Interview with John T. Mills
"Mr. President," said Governor Randall, "why can't you seek seclusion, and play hermit for a fortnight? It would reinvigorate you."
"Ah," said the President, "two or three weeks would do me no good. I cannot fly from my thoughts--my solicitude for this great country follows me wherever I go. I do not think it is personal vanity or ambition, though I am not free from these infirmities, but I cannot but feel that the weal or woe of this great nation will be decided in November. There is no program offered by any wing of the Democratic party but that must result in the permanent destruction of the Union."
"But, Mr. President, General McClellan is in favor of crushing out this rebellion by force. He will be the Chicago candidate."
"Sir, the slightest knowledge of arithmetic will prove to any man that the rebel armies cannot be destroyed by Democratic strategy. It would sacrifice all the white men of the North to do it. There are now in the service of the United States nearly one hundred and fifty thousand able-bodied colored men, most of them under arms, defending and acquiring Union territory. The Democratic strategy demands that these forces be disbanded, and that the masters be conciliated by restoring them to slavery. The black men who now assist Union prisoners to escape are to be converted into our enemies, in the vain hope of gaining the good-will of their masters. We shall have to fight two nations instead of one.
"You cannot conciliate the South if you guarantee to them ultimate success; and the experience of the present war proves their success is inevitable if you fling the compulsory labor of millions of black men into their side of the scale. Will you give our enemies such military advantages as insure success, and then depend on coaxing, flattery, and concession to get them back into the Union? Abandon all the posts now garrisoned by black men, take one hundred and fifty thousand men from our side and put them in the battle-field or corn-field against us, and we would be compelled to abandon the war in three weeks.
"We have to hold territory in inclement and sickly places; where are the Democrats to do this? It was a free fight, and the field was open to the war Democrats to put down this rebellion by fighting against both master and slave, long before the present policy was inaugurated.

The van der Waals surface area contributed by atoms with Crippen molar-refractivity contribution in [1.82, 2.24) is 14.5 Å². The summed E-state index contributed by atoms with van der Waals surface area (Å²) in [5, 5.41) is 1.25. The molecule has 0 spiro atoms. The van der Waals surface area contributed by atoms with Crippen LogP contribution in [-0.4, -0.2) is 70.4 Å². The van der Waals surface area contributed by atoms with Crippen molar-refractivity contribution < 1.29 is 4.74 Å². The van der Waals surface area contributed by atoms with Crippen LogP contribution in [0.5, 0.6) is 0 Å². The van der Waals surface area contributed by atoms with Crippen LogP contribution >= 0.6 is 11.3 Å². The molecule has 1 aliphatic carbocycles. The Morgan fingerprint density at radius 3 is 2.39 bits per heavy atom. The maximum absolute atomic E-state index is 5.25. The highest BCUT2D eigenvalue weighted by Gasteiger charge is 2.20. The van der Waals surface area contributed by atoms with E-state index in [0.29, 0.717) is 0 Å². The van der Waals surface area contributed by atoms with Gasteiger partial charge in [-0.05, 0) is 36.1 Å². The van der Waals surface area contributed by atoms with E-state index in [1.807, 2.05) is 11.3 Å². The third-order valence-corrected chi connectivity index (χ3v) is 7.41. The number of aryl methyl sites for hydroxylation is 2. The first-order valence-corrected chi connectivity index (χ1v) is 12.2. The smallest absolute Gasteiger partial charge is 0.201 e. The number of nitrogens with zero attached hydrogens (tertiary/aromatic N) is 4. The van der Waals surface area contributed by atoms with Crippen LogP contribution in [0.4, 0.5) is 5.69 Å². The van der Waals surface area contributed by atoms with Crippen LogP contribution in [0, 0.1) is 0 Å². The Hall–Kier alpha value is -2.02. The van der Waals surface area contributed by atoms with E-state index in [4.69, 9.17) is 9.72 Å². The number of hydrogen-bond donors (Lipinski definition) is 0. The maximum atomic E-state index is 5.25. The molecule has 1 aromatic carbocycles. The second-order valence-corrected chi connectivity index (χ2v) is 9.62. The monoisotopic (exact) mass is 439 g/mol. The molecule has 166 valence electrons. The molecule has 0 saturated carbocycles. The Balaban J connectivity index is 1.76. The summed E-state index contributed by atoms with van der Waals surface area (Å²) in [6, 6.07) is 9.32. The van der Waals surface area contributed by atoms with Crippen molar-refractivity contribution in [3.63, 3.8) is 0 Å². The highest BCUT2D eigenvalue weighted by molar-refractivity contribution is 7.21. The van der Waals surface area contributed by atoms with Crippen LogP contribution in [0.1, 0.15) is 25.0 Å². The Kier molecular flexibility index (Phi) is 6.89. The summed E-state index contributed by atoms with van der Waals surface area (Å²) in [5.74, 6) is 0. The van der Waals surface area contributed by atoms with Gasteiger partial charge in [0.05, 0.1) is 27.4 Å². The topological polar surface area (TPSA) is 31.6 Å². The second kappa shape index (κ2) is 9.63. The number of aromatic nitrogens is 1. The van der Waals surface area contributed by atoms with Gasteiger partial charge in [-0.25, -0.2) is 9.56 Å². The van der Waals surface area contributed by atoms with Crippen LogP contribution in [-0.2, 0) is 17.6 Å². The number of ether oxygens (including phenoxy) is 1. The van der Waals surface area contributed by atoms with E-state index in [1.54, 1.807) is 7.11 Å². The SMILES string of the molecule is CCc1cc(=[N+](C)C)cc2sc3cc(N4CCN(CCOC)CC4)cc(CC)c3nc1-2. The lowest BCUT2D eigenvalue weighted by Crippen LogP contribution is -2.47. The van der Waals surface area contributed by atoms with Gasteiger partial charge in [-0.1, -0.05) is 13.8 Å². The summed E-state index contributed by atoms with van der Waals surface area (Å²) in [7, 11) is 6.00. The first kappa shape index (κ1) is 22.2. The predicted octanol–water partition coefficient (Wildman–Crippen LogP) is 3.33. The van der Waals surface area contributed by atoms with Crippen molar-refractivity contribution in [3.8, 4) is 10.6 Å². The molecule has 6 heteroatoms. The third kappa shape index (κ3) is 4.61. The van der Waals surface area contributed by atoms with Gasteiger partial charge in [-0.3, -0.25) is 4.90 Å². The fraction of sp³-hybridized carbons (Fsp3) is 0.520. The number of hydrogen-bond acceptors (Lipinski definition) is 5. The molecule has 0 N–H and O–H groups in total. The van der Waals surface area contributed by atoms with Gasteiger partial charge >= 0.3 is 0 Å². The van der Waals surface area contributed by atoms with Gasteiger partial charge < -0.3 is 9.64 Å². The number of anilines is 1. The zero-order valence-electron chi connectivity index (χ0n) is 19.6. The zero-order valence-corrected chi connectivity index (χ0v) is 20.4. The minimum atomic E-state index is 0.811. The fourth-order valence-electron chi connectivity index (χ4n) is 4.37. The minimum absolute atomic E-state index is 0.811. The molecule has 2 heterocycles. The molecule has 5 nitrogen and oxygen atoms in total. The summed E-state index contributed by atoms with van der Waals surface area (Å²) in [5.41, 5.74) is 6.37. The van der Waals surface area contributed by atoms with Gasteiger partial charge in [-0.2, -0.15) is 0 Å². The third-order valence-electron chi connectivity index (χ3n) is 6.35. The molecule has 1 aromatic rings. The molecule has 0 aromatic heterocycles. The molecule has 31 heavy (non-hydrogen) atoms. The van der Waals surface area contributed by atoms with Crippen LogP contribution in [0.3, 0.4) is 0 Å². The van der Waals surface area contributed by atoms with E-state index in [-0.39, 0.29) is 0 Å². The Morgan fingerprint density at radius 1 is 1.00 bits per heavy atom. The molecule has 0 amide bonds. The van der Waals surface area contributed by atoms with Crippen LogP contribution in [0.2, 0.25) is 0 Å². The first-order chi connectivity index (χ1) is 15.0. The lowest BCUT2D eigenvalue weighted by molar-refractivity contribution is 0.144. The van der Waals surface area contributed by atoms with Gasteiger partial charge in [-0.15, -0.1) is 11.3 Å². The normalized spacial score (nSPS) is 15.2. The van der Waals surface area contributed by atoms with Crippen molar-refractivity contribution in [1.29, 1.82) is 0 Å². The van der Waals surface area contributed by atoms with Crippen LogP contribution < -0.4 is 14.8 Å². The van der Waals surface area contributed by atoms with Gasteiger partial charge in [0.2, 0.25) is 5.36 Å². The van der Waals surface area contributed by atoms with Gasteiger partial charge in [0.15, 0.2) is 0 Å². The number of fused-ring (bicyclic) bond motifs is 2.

"There have been men base enough to propose to me to return to slavery the black warriors of Port Hudson and Olustee, and thus win the respect of the masters they fought. Should I do so, I should deserve to be damned in time and eternity. Come what will, I will keep my faith with friend and foe. My enemies pretend I am now carrying on this war for the sole purpose of abolition. So long as I am President, it shall be carried on for the sole purpose of restoring the Union. But no human power can subdue this rebellion without the use of the emancipation policy, and every other policy calculated to weaken the moral and physical forces of the rebellion.
"Freedom has given us one hundred and fifty thousand men, raised on Southern soil. It will give us more yet. Just so much it has subtracted from the enemy, and, instead of alienating the South, there are now evidences of a fraternal feeling growing up between our men and the rank and file of the rebel soldiers. Let my enemies prove to the country that the destruction of slavery is not necessary to a restoration of the Union. I will abide the issue."
Note: The date of this interview in August 1864 is in question.
Abraham Lincoln, Interview with John T. Mills Online by Gerhard Peters and John T. Woolley, The American Presidency Project https://www.presidency.ucsb.edu/node/268239